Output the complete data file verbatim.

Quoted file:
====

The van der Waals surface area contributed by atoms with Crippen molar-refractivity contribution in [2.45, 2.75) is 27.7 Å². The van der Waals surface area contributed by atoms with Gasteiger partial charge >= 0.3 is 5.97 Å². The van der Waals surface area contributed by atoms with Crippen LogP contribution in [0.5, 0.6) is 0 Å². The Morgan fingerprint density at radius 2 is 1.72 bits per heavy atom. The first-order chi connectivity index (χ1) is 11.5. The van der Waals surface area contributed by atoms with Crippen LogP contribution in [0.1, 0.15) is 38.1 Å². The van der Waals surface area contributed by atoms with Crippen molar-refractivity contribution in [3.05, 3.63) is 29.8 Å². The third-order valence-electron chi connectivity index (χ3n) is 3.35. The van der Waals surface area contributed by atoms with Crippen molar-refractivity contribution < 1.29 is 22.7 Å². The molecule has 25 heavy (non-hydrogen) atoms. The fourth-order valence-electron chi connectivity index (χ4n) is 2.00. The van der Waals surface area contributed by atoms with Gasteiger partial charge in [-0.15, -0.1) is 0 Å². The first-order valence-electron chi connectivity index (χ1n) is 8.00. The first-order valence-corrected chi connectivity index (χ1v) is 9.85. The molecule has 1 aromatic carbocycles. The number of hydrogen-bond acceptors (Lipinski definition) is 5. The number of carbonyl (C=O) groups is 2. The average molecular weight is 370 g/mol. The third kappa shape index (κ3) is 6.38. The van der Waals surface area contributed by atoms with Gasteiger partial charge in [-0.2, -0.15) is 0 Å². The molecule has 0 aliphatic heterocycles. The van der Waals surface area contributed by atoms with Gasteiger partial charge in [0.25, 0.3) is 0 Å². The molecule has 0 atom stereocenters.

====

The van der Waals surface area contributed by atoms with Crippen molar-refractivity contribution in [2.45, 2.75) is 27.7 Å². The van der Waals surface area contributed by atoms with Gasteiger partial charge >= 0.3 is 5.97 Å². The van der Waals surface area contributed by atoms with Crippen LogP contribution in [0.5, 0.6) is 0 Å². The Morgan fingerprint density at radius 2 is 1.72 bits per heavy atom. The first-order chi connectivity index (χ1) is 11.5. The van der Waals surface area contributed by atoms with Crippen LogP contribution in [0.1, 0.15) is 38.1 Å². The van der Waals surface area contributed by atoms with Crippen molar-refractivity contribution in [3.05, 3.63) is 29.8 Å². The third-order valence-electron chi connectivity index (χ3n) is 3.35. The van der Waals surface area contributed by atoms with Crippen molar-refractivity contribution < 1.29 is 22.7 Å². The molecule has 25 heavy (non-hydrogen) atoms. The fourth-order valence-electron chi connectivity index (χ4n) is 2.00. The van der Waals surface area contributed by atoms with Gasteiger partial charge in [-0.15, -0.1) is 0 Å². The first-order valence-electron chi connectivity index (χ1n) is 8.00. The first-order valence-corrected chi connectivity index (χ1v) is 9.85. The molecule has 1 aromatic carbocycles. The number of hydrogen-bond acceptors (Lipinski definition) is 5. The number of carbonyl (C=O) groups is 2. The average molecular weight is 370 g/mol. The third kappa shape index (κ3) is 6.38. The van der Waals surface area contributed by atoms with Gasteiger partial charge in [-0.2, -0.15) is 0 Å². The molecule has 0 aliphatic heterocycles. The van der Waals surface area contributed by atoms with Gasteiger partial charge in [0.25, 0.3) is 0 Å². The molecule has 0 atom stereocenters.